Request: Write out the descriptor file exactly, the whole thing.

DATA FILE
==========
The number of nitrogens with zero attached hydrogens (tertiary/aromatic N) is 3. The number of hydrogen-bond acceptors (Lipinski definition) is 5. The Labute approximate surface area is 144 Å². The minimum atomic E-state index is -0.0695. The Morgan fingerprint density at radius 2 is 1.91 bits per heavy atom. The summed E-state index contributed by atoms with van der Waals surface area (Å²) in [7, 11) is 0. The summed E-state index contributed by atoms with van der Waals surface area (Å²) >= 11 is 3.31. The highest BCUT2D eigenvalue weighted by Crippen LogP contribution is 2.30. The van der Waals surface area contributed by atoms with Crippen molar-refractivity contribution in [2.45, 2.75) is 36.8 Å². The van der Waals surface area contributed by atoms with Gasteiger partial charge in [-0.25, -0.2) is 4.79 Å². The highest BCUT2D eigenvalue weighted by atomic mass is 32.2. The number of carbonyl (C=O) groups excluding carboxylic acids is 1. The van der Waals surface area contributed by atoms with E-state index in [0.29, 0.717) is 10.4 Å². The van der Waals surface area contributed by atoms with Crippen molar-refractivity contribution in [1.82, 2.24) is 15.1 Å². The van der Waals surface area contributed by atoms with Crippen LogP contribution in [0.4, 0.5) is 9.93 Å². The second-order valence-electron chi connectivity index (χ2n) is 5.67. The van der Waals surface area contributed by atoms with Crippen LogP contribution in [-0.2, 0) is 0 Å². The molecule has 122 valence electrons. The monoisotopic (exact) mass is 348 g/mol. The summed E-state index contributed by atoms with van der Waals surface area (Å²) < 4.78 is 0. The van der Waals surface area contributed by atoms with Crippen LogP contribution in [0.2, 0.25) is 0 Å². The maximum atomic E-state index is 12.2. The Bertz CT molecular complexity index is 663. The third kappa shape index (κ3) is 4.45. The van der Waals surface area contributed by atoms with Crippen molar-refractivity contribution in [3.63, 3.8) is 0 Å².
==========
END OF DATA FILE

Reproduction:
The number of nitrogens with zero attached hydrogens (tertiary/aromatic N) is 3. The number of hydrogen-bond acceptors (Lipinski definition) is 5. The Labute approximate surface area is 144 Å². The minimum atomic E-state index is -0.0695. The Morgan fingerprint density at radius 2 is 1.91 bits per heavy atom. The summed E-state index contributed by atoms with van der Waals surface area (Å²) in [7, 11) is 0. The summed E-state index contributed by atoms with van der Waals surface area (Å²) >= 11 is 3.31. The highest BCUT2D eigenvalue weighted by Crippen LogP contribution is 2.30. The van der Waals surface area contributed by atoms with Crippen molar-refractivity contribution in [2.45, 2.75) is 36.8 Å². The van der Waals surface area contributed by atoms with Gasteiger partial charge in [-0.25, -0.2) is 4.79 Å². The highest BCUT2D eigenvalue weighted by atomic mass is 32.2. The number of carbonyl (C=O) groups excluding carboxylic acids is 1. The van der Waals surface area contributed by atoms with E-state index in [0.29, 0.717) is 10.4 Å². The van der Waals surface area contributed by atoms with Crippen molar-refractivity contribution in [1.82, 2.24) is 15.1 Å². The van der Waals surface area contributed by atoms with Crippen LogP contribution in [0.4, 0.5) is 9.93 Å². The second-order valence-electron chi connectivity index (χ2n) is 5.67. The van der Waals surface area contributed by atoms with Crippen LogP contribution in [-0.2, 0) is 0 Å². The molecule has 122 valence electrons. The monoisotopic (exact) mass is 348 g/mol. The summed E-state index contributed by atoms with van der Waals surface area (Å²) < 4.78 is 0. The van der Waals surface area contributed by atoms with Crippen LogP contribution in [0.2, 0.25) is 0 Å². The maximum atomic E-state index is 12.2. The Bertz CT molecular complexity index is 663. The third kappa shape index (κ3) is 4.45. The van der Waals surface area contributed by atoms with Crippen molar-refractivity contribution in [3.63, 3.8) is 0 Å².